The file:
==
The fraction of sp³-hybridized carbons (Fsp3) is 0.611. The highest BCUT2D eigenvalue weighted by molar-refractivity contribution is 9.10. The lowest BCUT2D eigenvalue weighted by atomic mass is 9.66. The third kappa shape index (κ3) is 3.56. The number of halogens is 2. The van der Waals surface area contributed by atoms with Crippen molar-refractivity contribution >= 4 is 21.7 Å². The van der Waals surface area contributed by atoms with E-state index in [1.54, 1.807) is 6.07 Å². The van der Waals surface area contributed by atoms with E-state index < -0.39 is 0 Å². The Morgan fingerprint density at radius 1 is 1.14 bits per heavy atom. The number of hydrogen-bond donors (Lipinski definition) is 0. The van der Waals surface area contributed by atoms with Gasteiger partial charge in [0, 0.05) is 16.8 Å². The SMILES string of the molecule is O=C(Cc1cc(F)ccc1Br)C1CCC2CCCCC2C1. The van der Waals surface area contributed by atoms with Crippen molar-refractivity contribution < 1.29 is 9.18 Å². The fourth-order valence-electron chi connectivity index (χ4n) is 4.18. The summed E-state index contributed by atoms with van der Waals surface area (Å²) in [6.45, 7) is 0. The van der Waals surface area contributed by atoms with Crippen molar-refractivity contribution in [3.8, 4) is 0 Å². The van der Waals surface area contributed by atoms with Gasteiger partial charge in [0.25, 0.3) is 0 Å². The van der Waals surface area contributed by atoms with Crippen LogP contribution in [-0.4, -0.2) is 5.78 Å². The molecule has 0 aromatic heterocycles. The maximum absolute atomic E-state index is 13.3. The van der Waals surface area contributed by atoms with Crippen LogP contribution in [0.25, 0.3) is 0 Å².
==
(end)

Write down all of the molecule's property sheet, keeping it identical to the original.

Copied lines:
The fraction of sp³-hybridized carbons (Fsp3) is 0.611. The highest BCUT2D eigenvalue weighted by molar-refractivity contribution is 9.10. The lowest BCUT2D eigenvalue weighted by atomic mass is 9.66. The third kappa shape index (κ3) is 3.56. The number of halogens is 2. The van der Waals surface area contributed by atoms with Crippen molar-refractivity contribution >= 4 is 21.7 Å². The van der Waals surface area contributed by atoms with E-state index in [1.54, 1.807) is 6.07 Å². The van der Waals surface area contributed by atoms with E-state index < -0.39 is 0 Å². The Morgan fingerprint density at radius 1 is 1.14 bits per heavy atom. The number of hydrogen-bond donors (Lipinski definition) is 0. The van der Waals surface area contributed by atoms with Gasteiger partial charge in [0, 0.05) is 16.8 Å². The SMILES string of the molecule is O=C(Cc1cc(F)ccc1Br)C1CCC2CCCCC2C1. The van der Waals surface area contributed by atoms with Crippen molar-refractivity contribution < 1.29 is 9.18 Å². The fourth-order valence-electron chi connectivity index (χ4n) is 4.18. The summed E-state index contributed by atoms with van der Waals surface area (Å²) in [6.45, 7) is 0. The van der Waals surface area contributed by atoms with Crippen molar-refractivity contribution in [3.8, 4) is 0 Å². The van der Waals surface area contributed by atoms with Gasteiger partial charge in [0.25, 0.3) is 0 Å². The van der Waals surface area contributed by atoms with Crippen LogP contribution in [-0.4, -0.2) is 5.78 Å². The molecule has 0 aromatic heterocycles. The maximum absolute atomic E-state index is 13.3. The van der Waals surface area contributed by atoms with Crippen LogP contribution in [0.25, 0.3) is 0 Å².